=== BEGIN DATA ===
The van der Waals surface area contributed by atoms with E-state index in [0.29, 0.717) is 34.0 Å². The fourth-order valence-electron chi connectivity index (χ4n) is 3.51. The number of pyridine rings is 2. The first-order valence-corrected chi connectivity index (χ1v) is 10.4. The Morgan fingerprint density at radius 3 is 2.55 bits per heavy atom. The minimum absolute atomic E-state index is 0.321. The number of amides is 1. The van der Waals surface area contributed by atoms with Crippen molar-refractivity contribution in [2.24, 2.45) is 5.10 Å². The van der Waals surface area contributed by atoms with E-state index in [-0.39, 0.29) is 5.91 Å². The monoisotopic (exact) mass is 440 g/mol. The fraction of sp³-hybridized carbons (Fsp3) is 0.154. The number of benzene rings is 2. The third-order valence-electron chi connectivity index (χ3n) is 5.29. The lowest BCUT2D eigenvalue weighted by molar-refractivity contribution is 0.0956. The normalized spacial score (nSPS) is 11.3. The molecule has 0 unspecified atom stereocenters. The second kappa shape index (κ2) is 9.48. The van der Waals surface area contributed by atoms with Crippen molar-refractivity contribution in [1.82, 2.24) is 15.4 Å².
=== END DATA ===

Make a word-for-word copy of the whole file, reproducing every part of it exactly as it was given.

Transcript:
The van der Waals surface area contributed by atoms with E-state index in [0.29, 0.717) is 34.0 Å². The fourth-order valence-electron chi connectivity index (χ4n) is 3.51. The number of pyridine rings is 2. The first-order valence-corrected chi connectivity index (χ1v) is 10.4. The Morgan fingerprint density at radius 3 is 2.55 bits per heavy atom. The minimum absolute atomic E-state index is 0.321. The number of amides is 1. The van der Waals surface area contributed by atoms with Crippen molar-refractivity contribution in [2.24, 2.45) is 5.10 Å². The van der Waals surface area contributed by atoms with E-state index in [-0.39, 0.29) is 5.91 Å². The monoisotopic (exact) mass is 440 g/mol. The fraction of sp³-hybridized carbons (Fsp3) is 0.154. The number of benzene rings is 2. The third-order valence-electron chi connectivity index (χ3n) is 5.29. The lowest BCUT2D eigenvalue weighted by molar-refractivity contribution is 0.0956. The normalized spacial score (nSPS) is 11.3. The molecule has 0 unspecified atom stereocenters. The second kappa shape index (κ2) is 9.48. The van der Waals surface area contributed by atoms with Crippen molar-refractivity contribution in [1.82, 2.24) is 15.4 Å².